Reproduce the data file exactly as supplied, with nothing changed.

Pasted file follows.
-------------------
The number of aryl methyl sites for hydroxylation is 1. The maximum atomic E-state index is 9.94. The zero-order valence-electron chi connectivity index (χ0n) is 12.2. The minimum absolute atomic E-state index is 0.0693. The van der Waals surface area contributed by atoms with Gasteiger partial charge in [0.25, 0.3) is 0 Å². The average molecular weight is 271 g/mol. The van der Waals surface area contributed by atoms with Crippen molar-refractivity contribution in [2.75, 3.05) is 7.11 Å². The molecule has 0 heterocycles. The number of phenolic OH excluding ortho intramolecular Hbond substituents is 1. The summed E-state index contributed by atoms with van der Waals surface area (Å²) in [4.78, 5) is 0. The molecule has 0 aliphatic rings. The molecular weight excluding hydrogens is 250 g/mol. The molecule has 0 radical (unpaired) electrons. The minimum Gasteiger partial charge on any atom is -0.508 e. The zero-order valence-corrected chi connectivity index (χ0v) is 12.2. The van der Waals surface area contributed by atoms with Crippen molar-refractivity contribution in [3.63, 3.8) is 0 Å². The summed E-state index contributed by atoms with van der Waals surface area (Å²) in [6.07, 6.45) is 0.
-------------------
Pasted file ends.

The number of aryl methyl sites for hydroxylation is 1. The maximum atomic E-state index is 9.94. The zero-order valence-electron chi connectivity index (χ0n) is 12.2. The minimum absolute atomic E-state index is 0.0693. The van der Waals surface area contributed by atoms with Gasteiger partial charge in [0.25, 0.3) is 0 Å². The average molecular weight is 271 g/mol. The van der Waals surface area contributed by atoms with Crippen molar-refractivity contribution in [2.75, 3.05) is 7.11 Å². The molecule has 0 heterocycles. The number of phenolic OH excluding ortho intramolecular Hbond substituents is 1. The summed E-state index contributed by atoms with van der Waals surface area (Å²) in [4.78, 5) is 0. The molecule has 0 aliphatic rings. The molecular weight excluding hydrogens is 250 g/mol. The molecule has 0 radical (unpaired) electrons. The minimum Gasteiger partial charge on any atom is -0.508 e. The zero-order valence-corrected chi connectivity index (χ0v) is 12.2. The van der Waals surface area contributed by atoms with Crippen molar-refractivity contribution in [3.63, 3.8) is 0 Å². The summed E-state index contributed by atoms with van der Waals surface area (Å²) in [6.07, 6.45) is 0.